(3/11529) Role of thrombin receptor in breast cancer invasiveness.
Invasion, the ability of an epithelial cancer cell to detach from and move through a basement membrane, is a central process in tumour metastasis. Two components of invasion are proteolysis of extracellular matrix and cellular movement through it. A potential promoter of these two processes is thrombin, the serine proteinase derived from the ubiquitous plasma protein prothrombin. Thrombin promotes the invasion of MDA-MB231 breast tumour cells (a highly aggressive cell line) in an in vitro assay. Invasion by MDA-MB436 and MCF-7 cells, less aggressive cell lines, is not promoted by thrombin. Thrombin, added to the cells, is a stimulator of cellular movement; fibroblast-conditioned medium is the chemotaxin. Thrombin-promoted invasion is inhibited by hirudin. Stimulation of invasion is a receptor-mediated process that is mimicked by a thrombin receptor-activating peptide. Thrombin has no effect on chemotaxis in vitro. Thrombin receptor is detectable on the surface of MDA-MB231 cells, but not on the other two cell lines. Introduction of oestrogen receptors into MDA-MB231 cells by transfection with pHEO had no effect on thrombin receptor expression, in the presence or absence of oestradiol. This paper demonstrates that thrombin increases invasion by the aggressive breast cancer cell line MDA-MB231 by a thrombin receptor-dependent mechanism. (+info)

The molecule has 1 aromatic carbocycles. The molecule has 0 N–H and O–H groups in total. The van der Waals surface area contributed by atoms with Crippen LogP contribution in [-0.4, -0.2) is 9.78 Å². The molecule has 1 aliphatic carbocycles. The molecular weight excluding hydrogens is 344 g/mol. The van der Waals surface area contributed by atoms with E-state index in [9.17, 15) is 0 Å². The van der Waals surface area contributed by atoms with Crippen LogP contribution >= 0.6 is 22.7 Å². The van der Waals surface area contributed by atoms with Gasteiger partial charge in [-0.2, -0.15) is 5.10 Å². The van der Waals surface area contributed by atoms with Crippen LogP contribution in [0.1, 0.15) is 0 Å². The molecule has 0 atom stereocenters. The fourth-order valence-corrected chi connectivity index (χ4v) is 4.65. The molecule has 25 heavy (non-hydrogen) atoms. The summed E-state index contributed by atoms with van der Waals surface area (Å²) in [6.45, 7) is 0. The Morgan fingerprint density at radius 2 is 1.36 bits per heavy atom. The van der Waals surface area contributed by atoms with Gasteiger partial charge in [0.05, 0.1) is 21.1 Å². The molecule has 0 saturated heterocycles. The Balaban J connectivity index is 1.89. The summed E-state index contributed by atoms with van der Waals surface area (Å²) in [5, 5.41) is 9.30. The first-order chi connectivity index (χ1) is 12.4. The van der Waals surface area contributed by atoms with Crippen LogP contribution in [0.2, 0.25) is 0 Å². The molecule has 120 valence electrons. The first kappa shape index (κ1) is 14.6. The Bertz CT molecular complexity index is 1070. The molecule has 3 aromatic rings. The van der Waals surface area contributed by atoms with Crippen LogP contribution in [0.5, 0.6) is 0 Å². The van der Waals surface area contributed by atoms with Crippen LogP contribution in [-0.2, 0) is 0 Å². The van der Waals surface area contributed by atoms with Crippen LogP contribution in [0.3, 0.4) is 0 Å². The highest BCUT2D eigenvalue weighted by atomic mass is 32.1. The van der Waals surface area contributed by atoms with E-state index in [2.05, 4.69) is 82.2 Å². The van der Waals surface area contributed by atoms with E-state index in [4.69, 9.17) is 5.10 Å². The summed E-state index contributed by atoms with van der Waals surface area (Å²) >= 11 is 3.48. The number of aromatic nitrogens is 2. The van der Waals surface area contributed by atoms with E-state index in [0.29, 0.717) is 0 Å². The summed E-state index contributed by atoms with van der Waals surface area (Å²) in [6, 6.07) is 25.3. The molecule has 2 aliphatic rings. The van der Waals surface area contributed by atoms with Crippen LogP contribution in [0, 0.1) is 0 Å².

(4/11529) Expression of pyrimidine nucleoside phosphorylase mRNA plays an important role in the prognosis of patients with oesophageal cancer.
To clarify the significance of the expression of pyrimidine nucleoside phosphorylase (PyNPase) mRNA as a predictive factor for the prognosis of patients with oesophageal carcinoma, the PyNPase mRNA in the tumours and normal tissues from 55 resected cases of oesophageal carcinoma was examined by a reverse transcription polymerase chain reaction (RT-PCR). As a result, a positive correlation was observed between the tumour/normal (T/N) ratio of the expression of PyNPase mRNA by RT-PCR and that of the enzyme activity of PyNPase based on the findings of an enzyme linked immunosolvent assay (r = 0.594, P = 0.009). The T/N ratio of the expression of PyNPase mRNA was significantly higher in the cases with lymph vessel invasion (P = 0.013), lymph node metastasis (P = 0.0016), and an advanced stage of the disease (P = 0.021) than those without these factors. The patients with a higher T/N ratio of PyNPase mRNA showed significantly worse prognosis than those with a lower T/N ratio (P = 0.023 with log-rank tests). A multivariate analysis for the cumulative survival rates revealed that a high T/N ratio of the expression of PyNPase mRNA was independently related to a poor prognosis. These findings suggested that the determination of PyNPase mRNA by RT-PCR thus appears to be a new useful parameter for identifying both a poor prognosis and a highly malignant potential of oesophageal carcinoma. (+info)